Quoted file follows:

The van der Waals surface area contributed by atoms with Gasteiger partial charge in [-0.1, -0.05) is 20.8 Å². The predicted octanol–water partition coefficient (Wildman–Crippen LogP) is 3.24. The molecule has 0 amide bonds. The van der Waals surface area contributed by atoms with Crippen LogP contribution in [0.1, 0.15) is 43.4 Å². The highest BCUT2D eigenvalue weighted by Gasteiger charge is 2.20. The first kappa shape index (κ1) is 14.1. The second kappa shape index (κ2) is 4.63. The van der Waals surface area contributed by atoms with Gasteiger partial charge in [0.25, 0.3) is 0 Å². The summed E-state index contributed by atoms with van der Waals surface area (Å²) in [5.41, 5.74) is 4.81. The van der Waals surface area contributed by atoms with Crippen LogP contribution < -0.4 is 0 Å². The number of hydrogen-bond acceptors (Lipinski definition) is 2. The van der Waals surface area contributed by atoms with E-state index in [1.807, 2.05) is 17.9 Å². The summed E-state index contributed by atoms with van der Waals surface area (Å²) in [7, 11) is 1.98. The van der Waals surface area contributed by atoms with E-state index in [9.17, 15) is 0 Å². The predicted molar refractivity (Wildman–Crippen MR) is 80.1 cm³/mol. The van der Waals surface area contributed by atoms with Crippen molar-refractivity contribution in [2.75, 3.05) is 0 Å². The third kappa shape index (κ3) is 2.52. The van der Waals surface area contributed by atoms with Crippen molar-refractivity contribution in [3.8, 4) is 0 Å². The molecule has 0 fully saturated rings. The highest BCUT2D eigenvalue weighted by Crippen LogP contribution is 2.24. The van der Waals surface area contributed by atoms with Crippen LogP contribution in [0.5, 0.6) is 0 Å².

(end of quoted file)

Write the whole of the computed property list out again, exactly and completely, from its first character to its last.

The van der Waals surface area contributed by atoms with Gasteiger partial charge in [-0.1, -0.05) is 20.8 Å². The predicted octanol–water partition coefficient (Wildman–Crippen LogP) is 3.24. The molecule has 0 amide bonds. The van der Waals surface area contributed by atoms with Crippen LogP contribution in [0.1, 0.15) is 43.4 Å². The highest BCUT2D eigenvalue weighted by Gasteiger charge is 2.20. The first kappa shape index (κ1) is 14.1. The second kappa shape index (κ2) is 4.63. The van der Waals surface area contributed by atoms with Gasteiger partial charge in [0.25, 0.3) is 0 Å². The summed E-state index contributed by atoms with van der Waals surface area (Å²) in [5.41, 5.74) is 4.81. The van der Waals surface area contributed by atoms with Crippen LogP contribution < -0.4 is 0 Å². The number of hydrogen-bond acceptors (Lipinski definition) is 2. The van der Waals surface area contributed by atoms with E-state index in [1.807, 2.05) is 17.9 Å². The summed E-state index contributed by atoms with van der Waals surface area (Å²) in [7, 11) is 1.98. The van der Waals surface area contributed by atoms with E-state index in [9.17, 15) is 0 Å². The predicted molar refractivity (Wildman–Crippen MR) is 80.1 cm³/mol. The van der Waals surface area contributed by atoms with Crippen molar-refractivity contribution in [2.75, 3.05) is 0 Å². The third kappa shape index (κ3) is 2.52. The van der Waals surface area contributed by atoms with Crippen molar-refractivity contribution in [3.8, 4) is 0 Å². The molecule has 0 fully saturated rings. The highest BCUT2D eigenvalue weighted by Crippen LogP contribution is 2.24. The van der Waals surface area contributed by atoms with Crippen LogP contribution in [0.5, 0.6) is 0 Å².